Physical activity levels in children with sensory problems: Cross-sectional analyses from the Millennium Cohort Study

Genevieve Williams, Ph.D., Daniel Aggio, M.Sc., Brendon Stubbs, Ph.D., Shahina Pardhan, Ph.D., Benjamin Gardner, Ph.D., Lee Smith, Ph.D.

Disability and Health Journal, Volume 11, Issue 1, January 2018, Pages 58-61


Hearing and vision impairments/problems are associated with increased risk of premature mortality in adulthood. One potential pathway explaining this association is reduced levels of physical activity. Reductions in activity levels due to sensory impairments may commence earlier in life; however, associations between sensory impairments/problems and activity levels in childhood are not well understood.


The objective of this study was to examine associations between hearing and vision problems and objectively measured activity levels in a representative sample of British children.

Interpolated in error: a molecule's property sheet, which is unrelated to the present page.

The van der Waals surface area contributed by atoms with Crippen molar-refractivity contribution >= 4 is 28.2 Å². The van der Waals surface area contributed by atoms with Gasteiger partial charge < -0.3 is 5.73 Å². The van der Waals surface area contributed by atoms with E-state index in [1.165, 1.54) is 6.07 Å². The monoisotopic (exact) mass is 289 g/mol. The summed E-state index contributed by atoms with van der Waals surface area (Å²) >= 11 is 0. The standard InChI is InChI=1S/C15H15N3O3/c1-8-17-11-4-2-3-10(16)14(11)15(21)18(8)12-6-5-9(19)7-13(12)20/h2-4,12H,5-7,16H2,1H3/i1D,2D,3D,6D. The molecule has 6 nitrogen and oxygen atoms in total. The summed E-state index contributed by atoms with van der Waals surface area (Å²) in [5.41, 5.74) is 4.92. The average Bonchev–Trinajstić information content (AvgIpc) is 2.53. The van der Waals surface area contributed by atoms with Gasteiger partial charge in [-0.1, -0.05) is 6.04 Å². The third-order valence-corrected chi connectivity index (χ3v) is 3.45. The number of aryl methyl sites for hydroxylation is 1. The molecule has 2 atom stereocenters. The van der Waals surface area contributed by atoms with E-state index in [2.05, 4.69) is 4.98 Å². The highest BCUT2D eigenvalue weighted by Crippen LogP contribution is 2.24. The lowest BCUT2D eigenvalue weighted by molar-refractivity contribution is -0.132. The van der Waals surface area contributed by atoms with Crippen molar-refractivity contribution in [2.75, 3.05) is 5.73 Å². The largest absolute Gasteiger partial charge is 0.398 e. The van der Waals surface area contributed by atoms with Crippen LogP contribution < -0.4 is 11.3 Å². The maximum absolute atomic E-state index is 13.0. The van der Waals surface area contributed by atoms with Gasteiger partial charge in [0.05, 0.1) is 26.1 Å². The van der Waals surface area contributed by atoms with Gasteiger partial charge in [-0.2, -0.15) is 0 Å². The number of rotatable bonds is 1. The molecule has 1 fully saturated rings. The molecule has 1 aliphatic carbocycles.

Data were drawn from sweep 4 of the Millennium Cohort Study, a prospective cohort study among children aged 7. Child hearing and vision problems were reported by parents in a postal survey. Children were also invited to have their physical activity measured objectively via accelerometry. A total of 6410 children had valid accelerometry data accompanied by complete survey data on the variables of interest. The main outcomes were objectively measured moderate-to-vigorous physical activity, steps and sedentary time. Adjusted linear regression was used to examine associations between vision and hearing problems and objectively measured activity levels.


In this sample of 7-year old children, 16.7% (n = 1068) had a reported vision problem and 11.6% (n = 745) had a hearing problem. Reported vision problems in both eyes, but not one eye, was associated with 2 fewer minutes of moderate-to-vigorous physical activity per day (B = −2.1 95% Confidence Intervals [CI] −3.9 to −0.4) and almost 200 fewer steps per day (B = −198.4 95% CI, −398.4 to 1.6). Hearing problems were not associated with activity levels in either one or both ears.


Children with visual problems affecting both eyes, but not one eye, are likely to have lower levels of physical activity. Strategies to promote physical activity in children with visual problems are warranted.